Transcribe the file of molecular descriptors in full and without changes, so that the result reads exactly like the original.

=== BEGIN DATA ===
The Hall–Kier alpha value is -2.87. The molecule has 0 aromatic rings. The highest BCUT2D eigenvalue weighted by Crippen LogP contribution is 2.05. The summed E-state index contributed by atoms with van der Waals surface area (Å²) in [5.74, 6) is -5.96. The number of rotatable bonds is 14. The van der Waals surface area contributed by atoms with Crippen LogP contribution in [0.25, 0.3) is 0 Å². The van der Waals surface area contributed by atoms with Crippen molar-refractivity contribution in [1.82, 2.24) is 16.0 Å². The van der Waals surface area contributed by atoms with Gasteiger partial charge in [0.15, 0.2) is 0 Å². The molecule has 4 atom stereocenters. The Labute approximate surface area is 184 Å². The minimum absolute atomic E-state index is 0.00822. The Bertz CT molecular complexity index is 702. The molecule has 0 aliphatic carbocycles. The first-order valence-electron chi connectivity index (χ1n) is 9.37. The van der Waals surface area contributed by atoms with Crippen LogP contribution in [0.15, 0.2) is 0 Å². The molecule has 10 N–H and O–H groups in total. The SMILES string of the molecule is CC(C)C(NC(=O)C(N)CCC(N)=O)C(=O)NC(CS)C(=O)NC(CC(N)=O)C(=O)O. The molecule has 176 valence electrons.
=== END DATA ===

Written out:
The Hall–Kier alpha value is -2.87. The molecule has 0 aromatic rings. The highest BCUT2D eigenvalue weighted by Crippen LogP contribution is 2.05. The summed E-state index contributed by atoms with van der Waals surface area (Å²) in [5.74, 6) is -5.96. The number of rotatable bonds is 14. The van der Waals surface area contributed by atoms with Crippen LogP contribution in [0.25, 0.3) is 0 Å². The van der Waals surface area contributed by atoms with Crippen molar-refractivity contribution in [1.82, 2.24) is 16.0 Å². The van der Waals surface area contributed by atoms with Gasteiger partial charge in [0.15, 0.2) is 0 Å². The molecule has 4 atom stereocenters. The Labute approximate surface area is 184 Å². The minimum absolute atomic E-state index is 0.00822. The Bertz CT molecular complexity index is 702. The molecule has 0 aliphatic carbocycles. The first-order valence-electron chi connectivity index (χ1n) is 9.37. The van der Waals surface area contributed by atoms with Crippen LogP contribution in [0.15, 0.2) is 0 Å². The molecule has 10 N–H and O–H groups in total. The SMILES string of the molecule is CC(C)C(NC(=O)C(N)CCC(N)=O)C(=O)NC(CS)C(=O)NC(CC(N)=O)C(=O)O. The molecule has 176 valence electrons.